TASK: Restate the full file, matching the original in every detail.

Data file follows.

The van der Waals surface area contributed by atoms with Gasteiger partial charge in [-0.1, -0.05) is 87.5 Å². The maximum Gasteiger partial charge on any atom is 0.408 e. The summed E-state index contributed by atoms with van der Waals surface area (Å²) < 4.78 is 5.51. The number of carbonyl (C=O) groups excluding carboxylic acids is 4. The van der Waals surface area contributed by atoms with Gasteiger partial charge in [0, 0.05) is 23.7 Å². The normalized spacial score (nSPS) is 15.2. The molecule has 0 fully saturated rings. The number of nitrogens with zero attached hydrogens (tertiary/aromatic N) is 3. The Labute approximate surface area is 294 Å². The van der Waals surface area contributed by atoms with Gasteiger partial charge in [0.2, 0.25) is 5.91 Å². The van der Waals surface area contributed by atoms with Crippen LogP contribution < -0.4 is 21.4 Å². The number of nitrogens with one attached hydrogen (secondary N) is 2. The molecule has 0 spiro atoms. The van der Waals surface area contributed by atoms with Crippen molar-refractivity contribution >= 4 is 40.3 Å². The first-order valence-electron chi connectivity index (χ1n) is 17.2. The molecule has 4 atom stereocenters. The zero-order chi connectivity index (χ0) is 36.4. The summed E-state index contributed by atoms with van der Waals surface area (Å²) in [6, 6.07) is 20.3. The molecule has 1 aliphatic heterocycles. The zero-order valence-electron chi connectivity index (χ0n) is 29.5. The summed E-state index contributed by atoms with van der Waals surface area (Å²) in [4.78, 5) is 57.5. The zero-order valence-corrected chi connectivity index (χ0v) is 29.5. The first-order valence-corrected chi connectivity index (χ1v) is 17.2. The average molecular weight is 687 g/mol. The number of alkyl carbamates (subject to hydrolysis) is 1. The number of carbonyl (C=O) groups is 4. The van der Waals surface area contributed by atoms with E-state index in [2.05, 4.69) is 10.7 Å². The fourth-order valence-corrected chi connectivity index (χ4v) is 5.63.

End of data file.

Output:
The van der Waals surface area contributed by atoms with Gasteiger partial charge in [-0.1, -0.05) is 87.5 Å². The maximum Gasteiger partial charge on any atom is 0.408 e. The summed E-state index contributed by atoms with van der Waals surface area (Å²) < 4.78 is 5.51. The number of carbonyl (C=O) groups excluding carboxylic acids is 4. The van der Waals surface area contributed by atoms with Gasteiger partial charge in [0, 0.05) is 23.7 Å². The normalized spacial score (nSPS) is 15.2. The molecule has 0 fully saturated rings. The number of nitrogens with zero attached hydrogens (tertiary/aromatic N) is 3. The Labute approximate surface area is 294 Å². The van der Waals surface area contributed by atoms with Gasteiger partial charge in [0.2, 0.25) is 5.91 Å². The van der Waals surface area contributed by atoms with Crippen LogP contribution < -0.4 is 21.4 Å². The number of nitrogens with one attached hydrogen (secondary N) is 2. The molecule has 0 spiro atoms. The van der Waals surface area contributed by atoms with Crippen molar-refractivity contribution >= 4 is 40.3 Å². The first-order valence-electron chi connectivity index (χ1n) is 17.2. The molecule has 4 atom stereocenters. The zero-order chi connectivity index (χ0) is 36.4. The summed E-state index contributed by atoms with van der Waals surface area (Å²) in [6, 6.07) is 20.3. The molecule has 1 aliphatic heterocycles. The zero-order valence-electron chi connectivity index (χ0n) is 29.5. The summed E-state index contributed by atoms with van der Waals surface area (Å²) in [4.78, 5) is 57.5. The zero-order valence-corrected chi connectivity index (χ0v) is 29.5. The first-order valence-corrected chi connectivity index (χ1v) is 17.2. The average molecular weight is 687 g/mol. The number of alkyl carbamates (subject to hydrolysis) is 1. The number of carbonyl (C=O) groups is 4. The van der Waals surface area contributed by atoms with E-state index in [2.05, 4.69) is 10.7 Å². The fourth-order valence-corrected chi connectivity index (χ4v) is 5.63.